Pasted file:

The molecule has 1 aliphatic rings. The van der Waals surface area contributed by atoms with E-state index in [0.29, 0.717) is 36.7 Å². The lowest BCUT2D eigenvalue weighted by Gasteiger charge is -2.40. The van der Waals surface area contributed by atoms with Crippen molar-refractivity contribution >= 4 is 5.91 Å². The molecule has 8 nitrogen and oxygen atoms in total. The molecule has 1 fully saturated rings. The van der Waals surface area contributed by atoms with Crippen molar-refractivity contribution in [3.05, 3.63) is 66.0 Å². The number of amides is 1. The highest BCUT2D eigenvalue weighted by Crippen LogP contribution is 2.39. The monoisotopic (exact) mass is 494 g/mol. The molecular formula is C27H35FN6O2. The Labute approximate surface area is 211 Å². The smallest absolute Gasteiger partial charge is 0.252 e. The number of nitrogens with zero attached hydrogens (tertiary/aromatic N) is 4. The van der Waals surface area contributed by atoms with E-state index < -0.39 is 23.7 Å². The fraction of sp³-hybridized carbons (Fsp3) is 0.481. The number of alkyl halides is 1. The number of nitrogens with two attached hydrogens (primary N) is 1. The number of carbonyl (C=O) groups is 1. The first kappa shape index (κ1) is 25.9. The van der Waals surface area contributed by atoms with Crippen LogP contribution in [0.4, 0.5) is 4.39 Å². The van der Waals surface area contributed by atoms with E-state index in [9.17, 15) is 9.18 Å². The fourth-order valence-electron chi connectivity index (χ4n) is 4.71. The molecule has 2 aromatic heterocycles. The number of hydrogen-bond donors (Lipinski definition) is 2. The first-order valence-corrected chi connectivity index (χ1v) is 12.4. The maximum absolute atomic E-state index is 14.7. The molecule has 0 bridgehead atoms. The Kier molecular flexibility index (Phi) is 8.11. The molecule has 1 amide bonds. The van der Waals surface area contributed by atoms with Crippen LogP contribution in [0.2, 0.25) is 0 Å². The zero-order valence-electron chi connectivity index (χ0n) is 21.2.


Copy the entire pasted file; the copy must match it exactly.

The molecule has 1 aliphatic rings. The van der Waals surface area contributed by atoms with E-state index in [0.29, 0.717) is 36.7 Å². The lowest BCUT2D eigenvalue weighted by Gasteiger charge is -2.40. The van der Waals surface area contributed by atoms with Crippen molar-refractivity contribution >= 4 is 5.91 Å². The molecule has 8 nitrogen and oxygen atoms in total. The molecule has 1 fully saturated rings. The van der Waals surface area contributed by atoms with Crippen molar-refractivity contribution in [3.05, 3.63) is 66.0 Å². The number of amides is 1. The highest BCUT2D eigenvalue weighted by Crippen LogP contribution is 2.39. The monoisotopic (exact) mass is 494 g/mol. The molecular formula is C27H35FN6O2. The Labute approximate surface area is 211 Å². The smallest absolute Gasteiger partial charge is 0.252 e. The number of nitrogens with zero attached hydrogens (tertiary/aromatic N) is 4. The van der Waals surface area contributed by atoms with E-state index < -0.39 is 23.7 Å². The fraction of sp³-hybridized carbons (Fsp3) is 0.481. The number of alkyl halides is 1. The number of nitrogens with two attached hydrogens (primary N) is 1. The number of carbonyl (C=O) groups is 1. The first kappa shape index (κ1) is 25.9. The van der Waals surface area contributed by atoms with Crippen LogP contribution in [0.4, 0.5) is 4.39 Å². The van der Waals surface area contributed by atoms with E-state index in [9.17, 15) is 9.18 Å². The fourth-order valence-electron chi connectivity index (χ4n) is 4.71. The molecule has 2 aromatic heterocycles. The number of hydrogen-bond donors (Lipinski definition) is 2. The first-order valence-corrected chi connectivity index (χ1v) is 12.4. The maximum absolute atomic E-state index is 14.7. The molecule has 0 bridgehead atoms. The Kier molecular flexibility index (Phi) is 8.11. The molecule has 1 amide bonds. The van der Waals surface area contributed by atoms with Crippen LogP contribution in [0.2, 0.25) is 0 Å². The zero-order valence-electron chi connectivity index (χ0n) is 21.2.